Stock market investors wanting to benefit from more exposure to Chinese equities might do well to buy some iron disulfide (pyrite) stones for their homes and offices. In feng shui terms, the stones are winners for attracting wealth.
Yet investors may also find the pyrite has a truer benefit as a reminder of the meaning behind its more common name: fool’s gold.
As a series of scandals have shown, China’s financial markets are vulnerable to fraud. That’s become a wider concern because of the speed (too quick for some) at which Chinese stocks are being added to global indices. This week, the MSCI added a third batch of A-shares into its MSCI China and MSCI Emerging Markets Index, raising their respective weightings to 12.1% and 4.1%.
CICC, a Chinese investment bank, calculates that the new weightings will bring up to $40 billion of foreign inflows into the A-share markets. This follows the $80 billion that arrived on the back of MSCI’s first and second steps to include A-shares in May and August.
Much of this money comes from the billions of individual pension and insurance pots entrusted to investment vehicles that track benchmark indices from providers like MSCI. Most of these investors almost certainly assume their savings are safe enough because they’ve been invested in China’s top companies. However, the experience of one firm that was scheduled to be included in the MSCI China Index underlines some of the risks of owning Chinese stocks. Rather embarrassingly for MSCI, the index provider dropped marble manufacturer ArtGo only two weeks after announcing its inclusion in the indices and just five days before its selection was due for implementation. (The Chinese firm, it should be qualified, was listed in Hong Kong and not on the A-share market.)
This followed a Wall Street Journal article, which opened with the sentence: “Coming to your index funds: a $5.9 billion unprofitable Chinese marble miner that has risen 3,800% so far this year.”
As a subsequent article in the newspaper pointed out, a simple “smell test” should have alerted MSCI that all was not right with ArtGo’s rapid share price rise.
Or perhaps it should have listened to corporate governance expert David Webb, who shared his concerns about the company with Hong Kong’s regulator and investment community back in September. Alongside ArtGo, Webb flagged a second company, S. Culture, whose shares had risen eightfold in the space of just three months. Both share prices have now collapsed. Or as CNN put it, “Bitcoin lost 85% of its value over the course of a year. But Hong Kong stocks knock that out in a day.” That was a reference to ArtGo’s 98% plunge in the morning trading session after MSCI reversed course on its inclusion.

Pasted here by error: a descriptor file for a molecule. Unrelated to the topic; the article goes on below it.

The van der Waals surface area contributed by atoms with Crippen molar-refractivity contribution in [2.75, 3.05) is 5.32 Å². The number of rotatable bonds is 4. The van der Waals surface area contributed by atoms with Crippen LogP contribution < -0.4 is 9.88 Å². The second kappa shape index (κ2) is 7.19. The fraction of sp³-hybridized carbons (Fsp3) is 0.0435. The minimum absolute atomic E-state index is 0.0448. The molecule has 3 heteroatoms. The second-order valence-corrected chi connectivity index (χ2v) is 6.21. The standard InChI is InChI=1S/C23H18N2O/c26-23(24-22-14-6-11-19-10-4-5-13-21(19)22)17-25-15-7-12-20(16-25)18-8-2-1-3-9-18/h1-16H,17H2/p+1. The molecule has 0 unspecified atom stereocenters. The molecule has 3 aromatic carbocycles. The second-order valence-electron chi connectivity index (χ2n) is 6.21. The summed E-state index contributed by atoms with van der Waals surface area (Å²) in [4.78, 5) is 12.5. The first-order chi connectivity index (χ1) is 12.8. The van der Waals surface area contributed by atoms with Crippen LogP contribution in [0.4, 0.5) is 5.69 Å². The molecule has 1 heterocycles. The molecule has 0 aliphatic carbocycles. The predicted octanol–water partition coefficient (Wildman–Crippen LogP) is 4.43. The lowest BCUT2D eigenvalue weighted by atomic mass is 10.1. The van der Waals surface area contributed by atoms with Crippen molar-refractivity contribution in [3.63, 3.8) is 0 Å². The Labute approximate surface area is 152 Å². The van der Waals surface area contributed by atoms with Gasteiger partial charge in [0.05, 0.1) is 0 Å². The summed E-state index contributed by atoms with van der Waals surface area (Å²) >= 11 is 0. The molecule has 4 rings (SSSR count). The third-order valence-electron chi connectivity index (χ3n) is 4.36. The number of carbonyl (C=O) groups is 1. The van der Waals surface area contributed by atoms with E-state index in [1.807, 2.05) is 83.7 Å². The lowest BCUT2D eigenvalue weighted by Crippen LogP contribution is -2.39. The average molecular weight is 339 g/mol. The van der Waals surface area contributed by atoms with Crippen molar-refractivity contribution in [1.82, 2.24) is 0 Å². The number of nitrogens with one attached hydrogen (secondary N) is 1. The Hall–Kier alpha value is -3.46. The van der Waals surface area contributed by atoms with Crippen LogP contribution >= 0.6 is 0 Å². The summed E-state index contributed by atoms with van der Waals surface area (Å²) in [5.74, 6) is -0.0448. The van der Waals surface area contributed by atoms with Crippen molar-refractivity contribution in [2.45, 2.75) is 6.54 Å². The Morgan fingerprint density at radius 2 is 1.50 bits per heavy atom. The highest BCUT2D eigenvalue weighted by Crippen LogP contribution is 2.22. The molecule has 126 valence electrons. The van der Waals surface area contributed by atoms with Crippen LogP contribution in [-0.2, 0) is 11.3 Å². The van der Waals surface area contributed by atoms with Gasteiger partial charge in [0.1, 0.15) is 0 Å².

The latest incident provides more ammunition for those who argue that it isn’t just the index providers that need to be extra-vigilant. Hong Kong stock exchange bosses need to do the same, if the bourse wants to retain its reputation as a safer alternative to the mainland markets.
Analysis from the Washington Post of what can go wrong in these kind of situations honed in on “nefarious networks” among corrupt individuals, exacerbated by lax corporate governance. It also noted that companies in Hong Kong have the highest concentration of individual directors sitting on multiple boards of any of the world’s leading stock markets.
Webb told the WSJ that he believes ArtGo’s stock was “manipulated”, although an analyst with brokerage BoCom International explained that Hongkongers have seen such rollercoaster moves in the past. “Local investors have seen this movie before. International investors, less so,” he observed.
In ArtGo’s case, it doesn’t seem to be a case of blaming the auditors for rosy reporting: The recent accounts showed two years of losses. However, audit accuracy is a broader challenge for investors. As we highlighted in WiC463 and WiC470, another downside risk is that domestic accounting firms aren’t scrutinising the books effectively enough.
The Chinese have spent a decade trying to create national accountancy champions at the expense of the big four – Deloitte, EY, KPMG and PwC. But the cold reality is a marketplace often wracked by mistrust of audited financial statements (usually followed by the detention of a leading company executive – such as Zhong Yu, chairman of Shanghai-listed Kangde Xi Composite Materials, who was taken into custody in May over an illusory Rmb15 billion cash position; see WiC461).
Some of the blame for rising corporate bond defaults can be laid at a similar door. Tighter funding conditions are exposing how little cash some companies really have as borrowers fail to meet coupon and principal payments, despite reporting supposedly healthy balance sheets.
In recent weeks, that’s been the story in Shandong province where Shandong Ruyi, Shandong Yuhang and Zhongrong Xinda have all seen their international bonds come under intense selling pressure following rating downgrades to C territory (high default risk). They each have domestic auditors (Shandong Hexin, Zhongxinghua and Zhongxingcai) that have been sanctioned or fined for inadequate practices, yet continue to win clients.
Right on cue, MSCI called a pause on further inclusions of Chinese n shares in its benchmarks on Wednesday, although fears about audit accuracy weren’t mentioned as a factor. Instead MSCI said it would wait for regulators to respond to concerns including a dearth of hedging tools and derivatives, a short settlement cycle and holiday misalignment between the mainland and Hong Kong markets.
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